### #11TheChubu  Members

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Posted 26 March 2013 - 09:31 AM

If you don't use an IDE for Java programming you're not making use of one its most positive traits: Its very well documented.

In Eclipse, the distance between you and all of Java's standard libraries its literally just a shortcut, ctrl+spacebar. Hovering over any standard classes grants you access to all of its documentation. You get very nice highlights about what's wrong on your code, easy automatic imports, class outlines, refactoring tools, and a big, BIG etc.

You don't even need to learn all of the IDE to get going. Just use what you need and you'll be fine.

I mean, you could have Oracle's site open in a browser and looking for the doc there but really, its not necessary. Javadoc is nicely integrated in Eclipse, and you'll learn better from official docs (and the sources) rather than Googling around features that someone might or might not know exactly how they work.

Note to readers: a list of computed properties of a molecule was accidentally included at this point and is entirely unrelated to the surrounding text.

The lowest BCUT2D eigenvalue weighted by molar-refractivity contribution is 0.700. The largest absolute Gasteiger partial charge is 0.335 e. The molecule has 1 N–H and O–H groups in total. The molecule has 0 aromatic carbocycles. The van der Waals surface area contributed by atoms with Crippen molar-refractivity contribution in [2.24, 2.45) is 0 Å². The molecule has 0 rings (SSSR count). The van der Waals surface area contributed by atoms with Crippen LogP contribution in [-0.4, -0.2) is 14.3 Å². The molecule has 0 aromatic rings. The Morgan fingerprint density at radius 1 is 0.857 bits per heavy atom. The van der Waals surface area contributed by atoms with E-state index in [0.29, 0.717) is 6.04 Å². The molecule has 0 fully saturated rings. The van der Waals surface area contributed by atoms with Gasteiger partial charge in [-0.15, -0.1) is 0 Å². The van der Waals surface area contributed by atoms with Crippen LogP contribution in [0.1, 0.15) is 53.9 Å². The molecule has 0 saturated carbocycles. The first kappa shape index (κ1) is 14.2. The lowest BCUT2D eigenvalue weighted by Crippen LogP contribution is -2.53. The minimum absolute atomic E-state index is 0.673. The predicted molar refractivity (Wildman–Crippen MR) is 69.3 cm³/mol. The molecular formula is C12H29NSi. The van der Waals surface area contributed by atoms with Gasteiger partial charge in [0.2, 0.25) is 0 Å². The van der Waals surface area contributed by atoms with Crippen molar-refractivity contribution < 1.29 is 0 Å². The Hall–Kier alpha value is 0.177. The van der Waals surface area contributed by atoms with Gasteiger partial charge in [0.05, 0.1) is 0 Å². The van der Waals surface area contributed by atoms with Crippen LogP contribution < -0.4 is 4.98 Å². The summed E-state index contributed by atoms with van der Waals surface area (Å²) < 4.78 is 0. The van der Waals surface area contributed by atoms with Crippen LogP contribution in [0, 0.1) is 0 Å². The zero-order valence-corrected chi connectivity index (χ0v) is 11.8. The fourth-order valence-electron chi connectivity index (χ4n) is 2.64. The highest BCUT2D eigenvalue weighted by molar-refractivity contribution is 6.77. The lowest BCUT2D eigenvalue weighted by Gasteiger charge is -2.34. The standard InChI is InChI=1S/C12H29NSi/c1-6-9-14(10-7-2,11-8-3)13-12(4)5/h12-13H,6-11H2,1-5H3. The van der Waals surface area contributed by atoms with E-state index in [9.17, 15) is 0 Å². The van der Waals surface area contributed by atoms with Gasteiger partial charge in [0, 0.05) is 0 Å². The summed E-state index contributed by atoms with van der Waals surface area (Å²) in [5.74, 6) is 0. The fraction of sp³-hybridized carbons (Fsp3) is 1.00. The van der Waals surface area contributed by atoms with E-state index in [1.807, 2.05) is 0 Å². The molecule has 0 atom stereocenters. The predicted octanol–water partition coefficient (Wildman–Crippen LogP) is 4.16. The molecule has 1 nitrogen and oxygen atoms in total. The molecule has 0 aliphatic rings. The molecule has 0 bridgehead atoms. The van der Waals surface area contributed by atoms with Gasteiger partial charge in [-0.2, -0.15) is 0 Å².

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### #12Telastyn  Members

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Posted 26 March 2013 - 10:17 AM

I feel it is garbage. An IDE in modern programming is nearly as influential as
the language itself. Why spend so much time fighting your non-IDE? I find it hard to believe you learn better/faster with so much overhead.

You ever used Eclipse? Between learning Java and learning Eclipse... I think Java is the easier task.

Eclipse isn't an IDE, it's an operating system.

### #13Alpheus  GDNet+

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Posted 26 March 2013 - 10:19 AM

I feel it is garbage. An IDE in modern programming is nearly as influential as